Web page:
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 What Should I Do? Please Help

One day my brother brought home 4 tortoise unexpectedly and i have been taking care of them and gotten pretty attached to them after a year but now that i have moved into a apartment i do not have a backyard and pets are not allowed.

As much as i don’t want to, i need to give them away ASAP but not quite sure where. Please Help.
Thank You




SPEEDY my fav <3 :[

11/15/11  07:43pm


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  Message To: DJKP15   In reference to Message Id: 2244376

 What Should I Do? Please Help

Orange County, CA area

11/15/11  07:44pm


Kelso reptiles
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  Message To: DJKP15   In reference to Message Id: 2244377

 What Should I Do? Please Help

if he got them out of the wild i would take them back to where you got them from ASAP because they look like desert tortusis which are on the endanger spesis list and if your are caght with it then you can got to jail for a good amout of time

12/04/11  07:44pm


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  Message To: Kelso reptiles   In reference to Message Id: 2246204

 What Should I Do? Please Help

I would send them to a wildlife reserve or rescue centre due to they have been captive for over a year.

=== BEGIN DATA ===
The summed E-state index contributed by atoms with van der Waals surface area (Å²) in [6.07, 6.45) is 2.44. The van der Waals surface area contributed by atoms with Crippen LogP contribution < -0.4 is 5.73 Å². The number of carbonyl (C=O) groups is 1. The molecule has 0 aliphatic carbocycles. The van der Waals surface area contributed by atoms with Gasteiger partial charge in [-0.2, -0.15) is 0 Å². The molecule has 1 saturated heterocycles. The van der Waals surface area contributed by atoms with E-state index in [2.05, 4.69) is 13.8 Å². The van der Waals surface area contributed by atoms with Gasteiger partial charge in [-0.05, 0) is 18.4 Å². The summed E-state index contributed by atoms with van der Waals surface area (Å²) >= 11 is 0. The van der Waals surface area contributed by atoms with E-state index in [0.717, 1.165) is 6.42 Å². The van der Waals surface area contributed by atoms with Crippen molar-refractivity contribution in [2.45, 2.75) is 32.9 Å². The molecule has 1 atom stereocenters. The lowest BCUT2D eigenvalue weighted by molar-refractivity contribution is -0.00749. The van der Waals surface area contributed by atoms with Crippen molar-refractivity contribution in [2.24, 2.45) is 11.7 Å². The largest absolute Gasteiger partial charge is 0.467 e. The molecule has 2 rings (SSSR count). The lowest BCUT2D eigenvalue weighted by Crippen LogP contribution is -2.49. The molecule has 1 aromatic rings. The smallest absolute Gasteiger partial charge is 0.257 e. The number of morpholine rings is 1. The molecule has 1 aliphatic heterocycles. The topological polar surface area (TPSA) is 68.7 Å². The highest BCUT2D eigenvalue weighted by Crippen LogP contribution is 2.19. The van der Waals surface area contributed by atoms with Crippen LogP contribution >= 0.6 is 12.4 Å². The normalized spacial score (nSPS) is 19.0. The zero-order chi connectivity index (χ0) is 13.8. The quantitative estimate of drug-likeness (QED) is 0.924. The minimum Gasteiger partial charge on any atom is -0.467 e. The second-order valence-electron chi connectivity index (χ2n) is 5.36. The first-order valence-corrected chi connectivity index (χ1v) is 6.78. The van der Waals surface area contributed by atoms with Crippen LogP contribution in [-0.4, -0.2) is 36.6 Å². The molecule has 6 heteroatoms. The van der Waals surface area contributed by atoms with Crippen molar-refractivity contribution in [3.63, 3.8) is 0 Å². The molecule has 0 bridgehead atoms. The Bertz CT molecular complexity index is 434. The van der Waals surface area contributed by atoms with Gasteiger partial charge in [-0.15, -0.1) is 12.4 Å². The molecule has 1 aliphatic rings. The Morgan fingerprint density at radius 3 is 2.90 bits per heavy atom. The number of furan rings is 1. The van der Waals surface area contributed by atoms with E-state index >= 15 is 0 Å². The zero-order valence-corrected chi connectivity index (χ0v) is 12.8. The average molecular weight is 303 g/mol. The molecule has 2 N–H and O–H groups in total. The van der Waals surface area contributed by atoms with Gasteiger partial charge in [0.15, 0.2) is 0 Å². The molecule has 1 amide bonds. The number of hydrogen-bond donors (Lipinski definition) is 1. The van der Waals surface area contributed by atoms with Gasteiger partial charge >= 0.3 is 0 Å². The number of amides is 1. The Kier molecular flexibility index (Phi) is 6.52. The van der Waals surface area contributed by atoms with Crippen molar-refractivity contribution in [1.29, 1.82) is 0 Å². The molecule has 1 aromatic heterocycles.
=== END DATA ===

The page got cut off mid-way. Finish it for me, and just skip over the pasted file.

02/14/12  06:36pm


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  Message To: RepticTay   In reference to Message Id: 2255277

 What Should I Do? Please Help

This post interested me, I could not stop myself. So I found something, on this: Link. So I did not write this but here:

Leathery, shy and a bit world-weary, the Mojave desert tortoise doesn’t come across as a high-roller.

But among land-going critters on the endangered species list, it’s among the top recipients of money spent by state and federal agencies trying to keep it from the brink of extinction, according to an Associated Press analysis of the last 11 years of available data.

From 1996 to 2006, more than $93 million was spent on managing the long-lived reptile, records show. That’s more than was spent on other species such as the grizzly bear, gray wolf or bald eagle.

Not bad for a pokey desert dweller that spends most of its time in underground burrows in parts of Utah, California, Arizona and Nevada.

Not that preserving the tortoise is simple.

The tortoise’s "critical habitat" stretches across 9,600 square miles. Jurisdictions include four states, seven military installations, four national parks and scores of federal, state and county agencies.

Add to that a long list of threats, from highways, urbanization and wildfires to disease, off-road vehicles and climate change.

04/03/12  05:46pm

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